Colleges’ strategic plans usually set large, long-term goals, writes Mitch Smith on Inside Higher Ed. “Vision (Insert Far-Off Year Here)” is a typical title, he writes. It’s hard to see progress. A Rochester, New York community college has a different aproach:
Monroe Community College has its own set of long-term aspirations, but has also started a series of modest but tangible 100-day projects to improve the college. The first task: streamline the application and enrollment process so that prospective students have to create one password instead of three.
Anne Kress, the college president, sees 100 Days to Innovation as a way to move toward the big goals. Making it easier for students to enroll — by June 2 — will serve the college’s big goal of increasing enrollment eventually.
Monroe will select another 100-day project this summer, and one possibility is already in the works. The college wants to offer a one-credit class through community organizations designed to expose adults to college. By working with the Urban League or YWCA, Kress hopes to enroll nontraditional students who might have never pursued higher education but are intrigued by a program Monroe offers.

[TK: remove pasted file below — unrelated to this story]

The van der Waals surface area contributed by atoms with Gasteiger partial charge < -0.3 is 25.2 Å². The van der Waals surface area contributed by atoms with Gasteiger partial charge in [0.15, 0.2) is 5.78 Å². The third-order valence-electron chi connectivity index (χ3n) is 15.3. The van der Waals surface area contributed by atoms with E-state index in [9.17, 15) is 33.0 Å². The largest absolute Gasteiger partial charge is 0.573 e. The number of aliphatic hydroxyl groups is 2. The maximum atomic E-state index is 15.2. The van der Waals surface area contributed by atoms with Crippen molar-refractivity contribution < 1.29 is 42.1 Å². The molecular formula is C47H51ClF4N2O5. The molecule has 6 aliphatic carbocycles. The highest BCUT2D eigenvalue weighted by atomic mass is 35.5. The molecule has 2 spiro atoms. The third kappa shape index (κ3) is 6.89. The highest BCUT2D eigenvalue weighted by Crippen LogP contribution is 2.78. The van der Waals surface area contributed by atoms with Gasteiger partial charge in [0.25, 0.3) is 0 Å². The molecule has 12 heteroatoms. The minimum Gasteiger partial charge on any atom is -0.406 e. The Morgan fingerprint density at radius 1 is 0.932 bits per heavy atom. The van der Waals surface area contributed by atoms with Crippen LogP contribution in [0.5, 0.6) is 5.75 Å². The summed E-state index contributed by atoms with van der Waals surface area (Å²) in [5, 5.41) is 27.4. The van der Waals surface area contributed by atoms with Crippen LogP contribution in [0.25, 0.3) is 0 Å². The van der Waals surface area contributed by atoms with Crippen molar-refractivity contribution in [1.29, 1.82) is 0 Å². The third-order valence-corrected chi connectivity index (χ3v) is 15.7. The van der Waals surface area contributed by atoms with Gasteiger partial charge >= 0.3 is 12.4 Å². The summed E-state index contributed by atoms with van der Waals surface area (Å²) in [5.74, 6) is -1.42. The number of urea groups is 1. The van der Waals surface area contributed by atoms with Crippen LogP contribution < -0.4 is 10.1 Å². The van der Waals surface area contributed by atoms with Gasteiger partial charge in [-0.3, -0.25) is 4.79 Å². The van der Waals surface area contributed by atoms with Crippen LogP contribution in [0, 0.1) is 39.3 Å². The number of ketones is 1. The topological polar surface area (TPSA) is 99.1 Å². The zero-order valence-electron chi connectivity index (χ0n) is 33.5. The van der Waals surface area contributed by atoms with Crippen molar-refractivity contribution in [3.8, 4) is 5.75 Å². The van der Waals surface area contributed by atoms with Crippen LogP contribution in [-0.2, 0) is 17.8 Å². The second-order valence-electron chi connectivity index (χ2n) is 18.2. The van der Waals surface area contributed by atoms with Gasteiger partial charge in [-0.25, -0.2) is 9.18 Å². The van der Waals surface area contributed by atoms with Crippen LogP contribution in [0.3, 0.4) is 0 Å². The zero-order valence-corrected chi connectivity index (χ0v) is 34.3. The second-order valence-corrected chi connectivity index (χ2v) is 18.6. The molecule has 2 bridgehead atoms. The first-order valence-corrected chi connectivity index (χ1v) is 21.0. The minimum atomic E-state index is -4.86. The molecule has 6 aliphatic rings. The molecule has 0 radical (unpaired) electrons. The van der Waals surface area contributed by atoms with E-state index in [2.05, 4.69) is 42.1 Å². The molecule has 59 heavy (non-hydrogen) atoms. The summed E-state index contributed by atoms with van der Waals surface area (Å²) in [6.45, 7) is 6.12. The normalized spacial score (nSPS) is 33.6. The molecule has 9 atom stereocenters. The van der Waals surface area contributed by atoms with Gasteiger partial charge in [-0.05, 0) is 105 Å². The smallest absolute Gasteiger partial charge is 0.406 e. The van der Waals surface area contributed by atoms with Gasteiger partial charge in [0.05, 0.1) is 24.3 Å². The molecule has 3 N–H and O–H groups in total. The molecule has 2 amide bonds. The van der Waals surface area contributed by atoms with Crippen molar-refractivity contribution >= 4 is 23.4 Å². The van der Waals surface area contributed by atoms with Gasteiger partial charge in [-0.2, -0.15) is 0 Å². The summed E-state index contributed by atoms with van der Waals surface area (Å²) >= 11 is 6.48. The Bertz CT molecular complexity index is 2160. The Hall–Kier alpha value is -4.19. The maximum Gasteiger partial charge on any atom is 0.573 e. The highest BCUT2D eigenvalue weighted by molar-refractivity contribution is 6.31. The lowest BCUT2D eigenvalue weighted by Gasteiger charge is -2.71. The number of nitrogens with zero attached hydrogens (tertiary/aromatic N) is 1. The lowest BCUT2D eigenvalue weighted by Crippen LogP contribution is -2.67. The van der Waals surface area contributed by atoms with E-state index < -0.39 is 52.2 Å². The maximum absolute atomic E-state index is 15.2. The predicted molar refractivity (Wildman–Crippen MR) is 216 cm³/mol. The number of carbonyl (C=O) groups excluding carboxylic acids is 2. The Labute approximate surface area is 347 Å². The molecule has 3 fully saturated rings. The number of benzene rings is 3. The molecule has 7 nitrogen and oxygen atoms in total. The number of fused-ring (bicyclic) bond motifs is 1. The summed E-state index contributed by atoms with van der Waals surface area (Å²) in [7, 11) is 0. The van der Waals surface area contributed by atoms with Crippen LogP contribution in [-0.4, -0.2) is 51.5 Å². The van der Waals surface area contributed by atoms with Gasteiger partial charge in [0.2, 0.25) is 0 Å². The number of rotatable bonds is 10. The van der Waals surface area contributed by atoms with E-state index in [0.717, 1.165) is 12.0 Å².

Improving institutional effectiveness and accountability is everyone’s strategic goal, says Kress. “But what does that mean, and how do you break that down to a micro level?”
“Mission statement rewrites, strategic planning and quality initiatives have no direct bearing whatsoever on student learning or program completion,” according to parody writer Jeffrey Ross, co-creator of the fictional Copperfield Community College and a professor at a real community college.
“At the control group institutions [No Plan Institutions—NPIs] all strategic plans, organizational studies, mission statement rewrites and quality control committee work activities were pulled, ceased, removed, bludgeoned, discarded, ignored, then sealed and buried for five years. Student completion rates for two-year AA degrees? Just nine years.”
“At the experimental group institutions [Too Many Plans Institutions—TMPIs] we encouraged constant mission statement rewrites, sustainability policy development, hired consultants to streamline strategic plans, created and duplicated feedback loops, retained additional administrators in important quality control areas and constantly asked for evaluations from internal and external stake beholders and steak eaters. Student completion rate for two-year AA degrees? Only ten years.”
The analysis found only one “statistically significant input variable” determining college success: the student.